I had a conversation with a student this week about her post-graduation plans and she asked about public relations careers in Washington, D.C. I suggested that most PR jobs in our nation’s capital are within government and there are likely more jobs and varied opportunities in New York. But just hours after our talk I read an article on PRSA’s web site from PRUnderground, an online news release distribution service, which pointed to “explosive wage and employment growth in public relations in Washington.” The article continued, “The number of public relations jobs in Washington has increased by an astounding 325 percent in the last 17 years, compared to 58 percent on the national level.”
But what about New York? According to Transparentcareer.com, New York City and Washington D.C. together have nearly 41 thousand PR jobs, “which is 70% of PR employment held by the top five highest employing cities. This isn’t surprising though; these are the business and government capitals of the country, the two most involved sectors of public relations.”
Supporting these numbers is research from ABODO, an apartment search site which lists the top five cities with the most PR opportunities: Los Angeles, New York, San Francisco, Washington, D.C., and Seattle. “Our data shows that if you’re looking for jobs in major cities in the public relations and communications sector…(that’s where) the most opportunities are available,” its report notes.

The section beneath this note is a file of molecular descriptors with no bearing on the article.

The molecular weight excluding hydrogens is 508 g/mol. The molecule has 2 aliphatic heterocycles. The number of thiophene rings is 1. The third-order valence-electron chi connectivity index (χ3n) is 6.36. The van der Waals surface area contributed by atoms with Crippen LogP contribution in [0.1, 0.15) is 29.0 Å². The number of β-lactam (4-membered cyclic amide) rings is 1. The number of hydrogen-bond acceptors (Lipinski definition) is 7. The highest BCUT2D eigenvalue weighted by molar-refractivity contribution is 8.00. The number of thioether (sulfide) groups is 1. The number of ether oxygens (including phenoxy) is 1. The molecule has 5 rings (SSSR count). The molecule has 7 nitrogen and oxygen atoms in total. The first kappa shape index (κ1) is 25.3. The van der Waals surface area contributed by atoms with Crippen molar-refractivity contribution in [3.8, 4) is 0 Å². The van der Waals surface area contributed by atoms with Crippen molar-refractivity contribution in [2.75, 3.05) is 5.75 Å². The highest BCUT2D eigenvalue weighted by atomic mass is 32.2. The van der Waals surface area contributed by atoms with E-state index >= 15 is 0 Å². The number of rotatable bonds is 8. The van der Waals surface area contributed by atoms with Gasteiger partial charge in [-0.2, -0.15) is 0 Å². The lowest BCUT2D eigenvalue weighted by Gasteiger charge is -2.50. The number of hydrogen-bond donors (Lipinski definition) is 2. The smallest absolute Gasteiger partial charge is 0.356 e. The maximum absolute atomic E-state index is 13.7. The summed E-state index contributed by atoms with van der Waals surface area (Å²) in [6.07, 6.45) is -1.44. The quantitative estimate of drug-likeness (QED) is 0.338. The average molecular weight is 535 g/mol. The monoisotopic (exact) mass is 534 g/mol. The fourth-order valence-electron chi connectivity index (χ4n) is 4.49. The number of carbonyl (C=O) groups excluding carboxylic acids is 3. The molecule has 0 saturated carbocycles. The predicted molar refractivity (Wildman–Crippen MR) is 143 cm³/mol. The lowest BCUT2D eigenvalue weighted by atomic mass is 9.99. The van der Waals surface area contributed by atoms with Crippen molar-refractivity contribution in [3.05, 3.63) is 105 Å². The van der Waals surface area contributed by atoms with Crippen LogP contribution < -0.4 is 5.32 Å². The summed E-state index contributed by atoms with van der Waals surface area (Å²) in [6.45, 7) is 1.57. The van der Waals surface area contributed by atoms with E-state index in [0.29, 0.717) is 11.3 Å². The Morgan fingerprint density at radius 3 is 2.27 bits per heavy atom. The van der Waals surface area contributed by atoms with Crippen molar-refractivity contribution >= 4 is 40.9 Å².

“The growth in public relations versus lobbying is being driven by new thinking about the most efficient ways to get the message out in D.C.,” PRUnderground owner Brian Scully told Jeff Clabaugh of WTOP Radio. “Companies and trade organizations are going straight to the public through big TV campaigns and online campaigns, versus just focusing on influencing legislators through lobbying firms.”
Taking your case directly to the public is a proven way to win support. Washington politics are very messy, so maybe the growth of PR jobs could result in enhanced communication between policy-makers and people, and maybe even–dare I suggest–a more responsive government.
Whether it’s PR or another profession, in which city would you most like to work? Why? Your thoughts?